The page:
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The impact of the Sahel conflict on cross-border movements from Burkina Faso and Mali towards Côte d’Ivoire and Ghana

The year 2020 saw a rapid increase in conflict, general insecurity, and displacement in the Sahel, particularly in Burkina Faso. At the same time, the COVID-19 pandemic and its secondary impacts, coupled with the impact of climate change on the majority agricultural economies further drove high levels of food insecurity in some regions.  Concerns were raised about the potential effects of the Central Sahel Crisis and a hypothesized subsequent increase in North-South mobility due to the relative stability of coastal countries.

According to a research conducted between December 2020 and January 2021 with IMPACT Initiatives and the support of UNHCR, 20 key informant interviews and supplemented by 25 interviews with refugees and migrants along the route, the research confirmed the need for further data collection and puts forth key elements for consideration to gauge how the situation and composition of mixed migration flows from Burkina Faso and Mali towards Côte d’Ivoire and Ghana may develop.

Increasing violence drives soaring internal displacement in the Sahel. An increase in violent extremism, inter-communal tensions and general insecurity, coupled with the secondary effects
of COVID-19, food insecurity, and limited shared resources has resulted in record-high displacement numbers in the region.

Violence is moving south-wards. While violence is believed to be spreading in an inland direction in Niger, the first half of 2020 also saw a considerable increase in violent attacks in Burkina Faso’s southern regions and the borderlands with Côte d’Ivoire. In the meantime, the south-ward spread of militant attacks from Burkina Faso’s central regions downward towards Côte d’Ivoire continues. Increasing violence has also been recorded in Mali’s southern regions of Sikasso, Kayes, and Koulikoro. Notably, the situation mirrors pronounced Jihadist ambitions to reach the Guinea Gulf countries via Burkina Faso and Southern Mali. According to a December 2019 analysis by the International Crisis Group (ICG), the longstanding communal, religious, and socioeconomic linkages between Burkinabé and coastal centres could serve as a potential launching pad for jihadist operations throughout the region, benefitting particularly from the regions’ gold mines and related trade routes to connected industries in the South. As per KI reporting, a further worsening of the security situation in the Cascade and South West regions of Burkina Faso, which is currently ongoing (examples of recent security incidents in the region included insular attacks on the Ivorian army at a border post, as well as an attack on a gold mine in the region, resulting in two deaths) is particularly worrisome.

Labour exploitation and the risk of human trafficking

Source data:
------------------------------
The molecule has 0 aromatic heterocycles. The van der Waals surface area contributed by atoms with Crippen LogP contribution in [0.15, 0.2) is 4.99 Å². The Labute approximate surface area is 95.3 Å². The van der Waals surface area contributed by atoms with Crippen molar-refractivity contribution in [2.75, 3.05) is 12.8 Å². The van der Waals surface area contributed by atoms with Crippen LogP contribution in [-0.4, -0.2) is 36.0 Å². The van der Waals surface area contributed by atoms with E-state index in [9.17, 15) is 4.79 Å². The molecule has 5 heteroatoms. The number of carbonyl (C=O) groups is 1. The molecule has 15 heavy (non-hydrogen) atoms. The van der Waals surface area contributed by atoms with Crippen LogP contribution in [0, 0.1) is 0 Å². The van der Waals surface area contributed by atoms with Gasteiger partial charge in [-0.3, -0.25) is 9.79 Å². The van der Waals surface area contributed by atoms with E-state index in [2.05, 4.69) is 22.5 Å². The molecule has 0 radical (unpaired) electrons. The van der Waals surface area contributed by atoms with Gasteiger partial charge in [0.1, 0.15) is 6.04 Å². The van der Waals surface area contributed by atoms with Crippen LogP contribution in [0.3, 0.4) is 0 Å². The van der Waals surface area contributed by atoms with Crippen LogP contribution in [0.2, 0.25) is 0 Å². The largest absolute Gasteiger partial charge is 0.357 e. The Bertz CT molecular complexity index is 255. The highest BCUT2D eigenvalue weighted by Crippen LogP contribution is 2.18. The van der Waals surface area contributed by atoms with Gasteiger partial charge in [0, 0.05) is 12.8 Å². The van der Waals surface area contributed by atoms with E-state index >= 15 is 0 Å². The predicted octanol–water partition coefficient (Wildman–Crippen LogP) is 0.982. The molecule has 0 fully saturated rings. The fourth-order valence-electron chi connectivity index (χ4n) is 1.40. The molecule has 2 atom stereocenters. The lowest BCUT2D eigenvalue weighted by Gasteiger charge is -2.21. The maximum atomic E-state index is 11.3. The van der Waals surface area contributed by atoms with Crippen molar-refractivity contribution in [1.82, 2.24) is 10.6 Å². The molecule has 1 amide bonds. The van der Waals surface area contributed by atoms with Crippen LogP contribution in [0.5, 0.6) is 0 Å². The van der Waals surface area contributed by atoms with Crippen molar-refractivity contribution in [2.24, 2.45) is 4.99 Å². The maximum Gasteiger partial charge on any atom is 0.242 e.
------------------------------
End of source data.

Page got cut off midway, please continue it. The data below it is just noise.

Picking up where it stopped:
Labour exploitation and the risk of human trafficking was the most reported protection risk, and mostly reported in relation to Côte d’Ivoire. The most affected group were reportedly children and youth, often in both farms (cocoa, banana, palm oil) and in gold mining sites. Several KIs worry that because of COVID-19 this phenomenon had become even more out of reach of authorities and other (IO/NGO) actors, as any monitoring visits have been paused for the time being. Some also cited the risk of children being enrolled in armed groups. Secondary data confirms thisview: over the year 2019, the government of Côte d’Ivoire reported having identified 1,004 potential victims of human trafficking and exploitation, the majority of whom (692) were found to be foreigners, mostly from Benin, Nigeria, Togo, and Burkina Faso. In addition to being forced to work in the agricultural sector (on cacao, coffee, pineapple,
and cashew plantations),89 402 of the identified individuals had been victims of sex trafficking. According to the United States Department of State’s ‘2020 Trafficking in Persons report, most traffickers identified in Côte d’Ivoire work in well-established intra-regional networks relying heavily on social networks and social media, making the phenomenon particularly hard to track.

According to secondary data, in Ghana, too, refugees and migrants are at risk of being trafficked. Victims of trafficking are overwhelmingly found in the sex industry and domestic service, and almost always comprise children (boys and girls) and women from neighboring countries. Similar to Côte d’Ivoire, trafficking and forced labour is hard to track and likely underreported. Due to the well-established networks and rogue techniques employed by traffickers, the data presented by NGOs and governments therefore most likely only scrapes the surface of a much larger issue threatening many of the migrants and refugees seeking to enter the coastal countries.

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